Journal of Management
Research suggests that organizational members highly prize respect but rarely report adequately receiving it. However, there is a lack of theory in organizational behavior regarding what respect actually is and why members prize it. We argue that there are two distinct types of respect: generalized respect is the sense that “we” are all valued in this organization, and particularized respect is the sense that the organization values “me” for particular attributes, behaviors, and achievements. We build a theoretical model of respect, positing antecedents of generalized respect from the sender’s perspective (prestige of social category, climate for generalized respect) and proposed criteria for the evaluation of particularized respect (role, organizational member, and character prototypicality), which is then enacted by the sender and perceived by the receiver. We also articulate how these two types of respect fulfill the receiver’s needs for belonging and status, which facilitates the self-related outcomes of organization-based self-esteem, organizational and role identification, and psychological safety. Finally, we consider generalized and personalized respect jointly and present four combinations of the two types of respect. We argue that the discrepancy between organizational members’ desired and received respect is partially attributable to the challenge of simultaneously enacting or receiving respect for both the “we” and the “me.”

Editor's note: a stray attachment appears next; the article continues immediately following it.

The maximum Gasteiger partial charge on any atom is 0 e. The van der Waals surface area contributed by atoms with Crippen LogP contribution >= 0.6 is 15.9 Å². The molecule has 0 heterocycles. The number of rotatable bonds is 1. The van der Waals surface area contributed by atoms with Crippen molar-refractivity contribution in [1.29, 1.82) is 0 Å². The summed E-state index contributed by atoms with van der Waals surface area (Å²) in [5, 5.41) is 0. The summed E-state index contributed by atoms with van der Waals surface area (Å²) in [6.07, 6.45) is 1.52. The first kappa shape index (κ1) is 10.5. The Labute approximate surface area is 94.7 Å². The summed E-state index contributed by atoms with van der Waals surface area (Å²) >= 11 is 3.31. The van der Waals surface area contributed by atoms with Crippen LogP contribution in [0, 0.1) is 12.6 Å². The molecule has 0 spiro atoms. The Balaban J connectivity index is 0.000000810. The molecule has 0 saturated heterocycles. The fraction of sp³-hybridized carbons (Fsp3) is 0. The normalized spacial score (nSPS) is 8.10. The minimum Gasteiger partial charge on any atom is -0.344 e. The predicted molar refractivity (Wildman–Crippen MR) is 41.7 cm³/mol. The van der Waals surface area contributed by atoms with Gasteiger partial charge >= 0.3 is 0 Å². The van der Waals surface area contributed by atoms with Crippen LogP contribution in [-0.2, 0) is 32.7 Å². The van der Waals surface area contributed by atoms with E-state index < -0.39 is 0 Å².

Rogers, Kristie M. and Ashforth, Blake E., "Respect in Organizations: Feeling Valued as “We” and “Me”" (2017). Management Faculty Research and Publications. 299.